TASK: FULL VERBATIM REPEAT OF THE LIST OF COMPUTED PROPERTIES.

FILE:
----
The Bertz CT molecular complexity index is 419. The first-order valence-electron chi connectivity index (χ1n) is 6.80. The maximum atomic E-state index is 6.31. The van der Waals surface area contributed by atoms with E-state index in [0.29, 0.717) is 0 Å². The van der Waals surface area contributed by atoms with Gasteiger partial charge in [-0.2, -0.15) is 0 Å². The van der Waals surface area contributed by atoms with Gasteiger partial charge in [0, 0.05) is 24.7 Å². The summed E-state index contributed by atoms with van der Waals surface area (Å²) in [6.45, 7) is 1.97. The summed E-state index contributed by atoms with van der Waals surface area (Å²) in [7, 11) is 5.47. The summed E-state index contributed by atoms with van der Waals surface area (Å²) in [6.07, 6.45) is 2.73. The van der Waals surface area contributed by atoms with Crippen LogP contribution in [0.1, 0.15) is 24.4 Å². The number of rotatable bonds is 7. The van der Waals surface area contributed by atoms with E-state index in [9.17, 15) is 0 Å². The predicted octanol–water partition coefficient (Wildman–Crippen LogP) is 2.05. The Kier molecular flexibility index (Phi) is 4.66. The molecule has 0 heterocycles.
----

The Bertz CT molecular complexity index is 419. The first-order valence-electron chi connectivity index (χ1n) is 6.80. The maximum atomic E-state index is 6.31. The van der Waals surface area contributed by atoms with E-state index in [0.29, 0.717) is 0 Å². The van der Waals surface area contributed by atoms with Gasteiger partial charge in [-0.2, -0.15) is 0 Å². The van der Waals surface area contributed by atoms with Gasteiger partial charge in [0, 0.05) is 24.7 Å². The summed E-state index contributed by atoms with van der Waals surface area (Å²) in [6.45, 7) is 1.97. The summed E-state index contributed by atoms with van der Waals surface area (Å²) in [7, 11) is 5.47. The summed E-state index contributed by atoms with van der Waals surface area (Å²) in [6.07, 6.45) is 2.73. The van der Waals surface area contributed by atoms with Crippen LogP contribution in [0.1, 0.15) is 24.4 Å². The number of rotatable bonds is 7. The van der Waals surface area contributed by atoms with E-state index in [9.17, 15) is 0 Å². The predicted octanol–water partition coefficient (Wildman–Crippen LogP) is 2.05. The Kier molecular flexibility index (Phi) is 4.66. The molecule has 0 heterocycles.